Closer Look: Geography

What is geography? MSN Encarta defines it as:

Geography, science that deals with the distribution and arrangement of all elements of the earth’s surface. The word geography was adopted in the 200s bc by the Greek scholar Eratosthenes and means “earth description.”Geographic study encompasses the environment of the earth’s surface and the relationship of humans to this environment, which includes both physical and cultural geographic features. Physical geographic features include the climate, land and water, and plant and animal life. Cultural geographic features include artificial entities, such as nations, settlements, lines of communication, transportation, buildings, and other modifications of the physical geographic environment. Geographers use economics, history, biology, geology, and mathematics in their studies.

One of our favorite geography series was the Holling C. Holling books. Each book in the series provides an excellent geographic and historical picture of the region. The first book we read, Paddle-to-the Sea, told the story of a young indian boy who carved a little canoe with a figure inside and named him “Paddle to the Sea.” His journey took him all through the Great Lakes and ended in the Atlantic Ocean. Holling C. Holling also wrote, Pagoo, The Tree in the Trail, Minn of the Mississippi and Seabird. All of the books help the reader gain a better geographical and historical understanding of the areas featured.

There are many ways to learn about geography and many resources available to do so. Here are some articles and resources to help you study the world around us and all that Geography entails.


A World of Learning by Barbara Theisen

I’ve never believed that the only way to get an education is to sit at a desk with four walls around you. The world is our classroom and our home – a 41 foot sailboat – takes us there. My husband Tom and I dreamed of sailing around the world before our daughters were even born. Their arrivals only increased our desire to live the “cruising lifestyle” – a way of life that has given us the opportunity for lots of quality and quantity of family time.

Passport to the World – Sue Smith-Heavenrich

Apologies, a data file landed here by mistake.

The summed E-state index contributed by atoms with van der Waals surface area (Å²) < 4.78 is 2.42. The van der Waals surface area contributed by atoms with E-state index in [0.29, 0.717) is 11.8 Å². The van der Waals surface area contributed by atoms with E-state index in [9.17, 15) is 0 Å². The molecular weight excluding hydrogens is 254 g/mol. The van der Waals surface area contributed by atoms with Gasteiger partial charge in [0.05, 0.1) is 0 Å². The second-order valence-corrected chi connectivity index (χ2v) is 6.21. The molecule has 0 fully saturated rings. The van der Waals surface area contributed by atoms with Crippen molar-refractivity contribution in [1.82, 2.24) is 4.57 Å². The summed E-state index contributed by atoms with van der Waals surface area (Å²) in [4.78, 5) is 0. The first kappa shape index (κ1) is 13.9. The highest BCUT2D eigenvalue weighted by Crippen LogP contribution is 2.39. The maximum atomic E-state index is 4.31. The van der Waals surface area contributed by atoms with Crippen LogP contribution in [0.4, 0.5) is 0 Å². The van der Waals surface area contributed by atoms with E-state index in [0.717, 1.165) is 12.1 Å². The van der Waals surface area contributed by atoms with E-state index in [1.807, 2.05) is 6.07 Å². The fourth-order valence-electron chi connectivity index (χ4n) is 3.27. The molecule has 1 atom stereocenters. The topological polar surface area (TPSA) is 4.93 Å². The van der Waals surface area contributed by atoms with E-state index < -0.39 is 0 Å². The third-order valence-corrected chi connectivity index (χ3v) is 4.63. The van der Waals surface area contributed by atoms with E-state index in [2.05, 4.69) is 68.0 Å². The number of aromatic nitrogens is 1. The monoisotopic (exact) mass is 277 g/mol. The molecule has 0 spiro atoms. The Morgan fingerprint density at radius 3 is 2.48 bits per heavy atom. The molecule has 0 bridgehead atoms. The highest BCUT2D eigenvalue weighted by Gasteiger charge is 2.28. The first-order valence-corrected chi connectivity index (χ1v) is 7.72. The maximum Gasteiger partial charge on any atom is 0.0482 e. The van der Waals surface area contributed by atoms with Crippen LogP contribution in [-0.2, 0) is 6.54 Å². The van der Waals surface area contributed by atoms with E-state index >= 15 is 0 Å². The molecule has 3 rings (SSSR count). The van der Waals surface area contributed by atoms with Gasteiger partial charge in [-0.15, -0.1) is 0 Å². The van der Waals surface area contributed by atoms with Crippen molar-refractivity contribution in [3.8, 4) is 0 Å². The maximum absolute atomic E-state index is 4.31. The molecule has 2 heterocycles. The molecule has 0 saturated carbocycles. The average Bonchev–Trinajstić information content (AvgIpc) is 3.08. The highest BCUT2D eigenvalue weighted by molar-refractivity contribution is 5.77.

When I was a child I wanted desperately to be from anywhere but normal-town USA. China, India, Brazil… they sounded exotic and warm. The food would be spicy and sweet, and I could ride a yak to school. So this September I dug my old, expired passport out of the bottom drawer and walked into the kitchen. “So, how would you like to travel around the world?” I asked.

Over the years Rebecca Rupp has reviewed many good geography resources in Home Education Magazine’s Good Stuff column. Click on the column titles below and then scroll down the pages, past the title feature topics, for the additional, geography-related reviews.

Interview with Sandra Dodd by Emily Subler
They play with maps, draw them, follow them, ask me a hundred questions, but I don’t think they know the scope and definition of ‘geography.’

From Anchorage to Nome by Lisa Amstutz
Studying the annual 1,049 mile Iditarod sled dog race across our northernmost state naturally broadened into studying the history, geography and culture of Alaska.

Disposable Checklists for Unschoolers by Sandra Dodd
Lists are patterns. Lists can take the form of grids, and so a pattern-loving parent might use the globe or a map as a checklist. Where are the fewest traffic lights in your state? This came up at our house last month – we heard that Harding County, in northeastern New Mexico, has not one single traffic light. So we looked on road maps, and population maps, and couldn’t help but see which counties have lots of towns and highway intersections. We thought there might be other states that have a county with no signals, or maybe more than one county. Some states probably don’t. Some states don’t even have counties!


Still more Geography resources can be accessed at HEM’s Guide to Homeschooling Resources.

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